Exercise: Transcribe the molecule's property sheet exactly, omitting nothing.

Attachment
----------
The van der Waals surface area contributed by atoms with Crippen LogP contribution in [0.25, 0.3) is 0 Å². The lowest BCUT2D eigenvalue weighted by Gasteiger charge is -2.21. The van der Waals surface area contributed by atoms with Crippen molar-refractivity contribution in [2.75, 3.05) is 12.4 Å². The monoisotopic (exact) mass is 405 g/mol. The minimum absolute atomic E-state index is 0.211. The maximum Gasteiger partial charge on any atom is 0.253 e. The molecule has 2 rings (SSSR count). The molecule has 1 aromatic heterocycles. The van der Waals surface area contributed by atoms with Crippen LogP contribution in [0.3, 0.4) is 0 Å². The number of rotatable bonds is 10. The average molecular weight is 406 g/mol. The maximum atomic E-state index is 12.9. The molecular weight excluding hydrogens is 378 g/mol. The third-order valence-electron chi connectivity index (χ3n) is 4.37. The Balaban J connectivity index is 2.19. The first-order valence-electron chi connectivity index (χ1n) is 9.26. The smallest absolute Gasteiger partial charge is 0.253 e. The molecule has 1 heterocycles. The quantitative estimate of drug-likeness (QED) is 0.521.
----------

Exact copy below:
The van der Waals surface area contributed by atoms with Crippen LogP contribution in [0.25, 0.3) is 0 Å². The lowest BCUT2D eigenvalue weighted by Gasteiger charge is -2.21. The van der Waals surface area contributed by atoms with Crippen molar-refractivity contribution in [2.75, 3.05) is 12.4 Å². The monoisotopic (exact) mass is 405 g/mol. The minimum absolute atomic E-state index is 0.211. The maximum Gasteiger partial charge on any atom is 0.253 e. The molecule has 2 rings (SSSR count). The molecule has 1 aromatic heterocycles. The van der Waals surface area contributed by atoms with Crippen LogP contribution in [0.3, 0.4) is 0 Å². The number of rotatable bonds is 10. The average molecular weight is 406 g/mol. The maximum atomic E-state index is 12.9. The molecular weight excluding hydrogens is 378 g/mol. The third-order valence-electron chi connectivity index (χ3n) is 4.37. The Balaban J connectivity index is 2.19. The first-order valence-electron chi connectivity index (χ1n) is 9.26. The smallest absolute Gasteiger partial charge is 0.253 e. The molecule has 1 heterocycles. The quantitative estimate of drug-likeness (QED) is 0.521.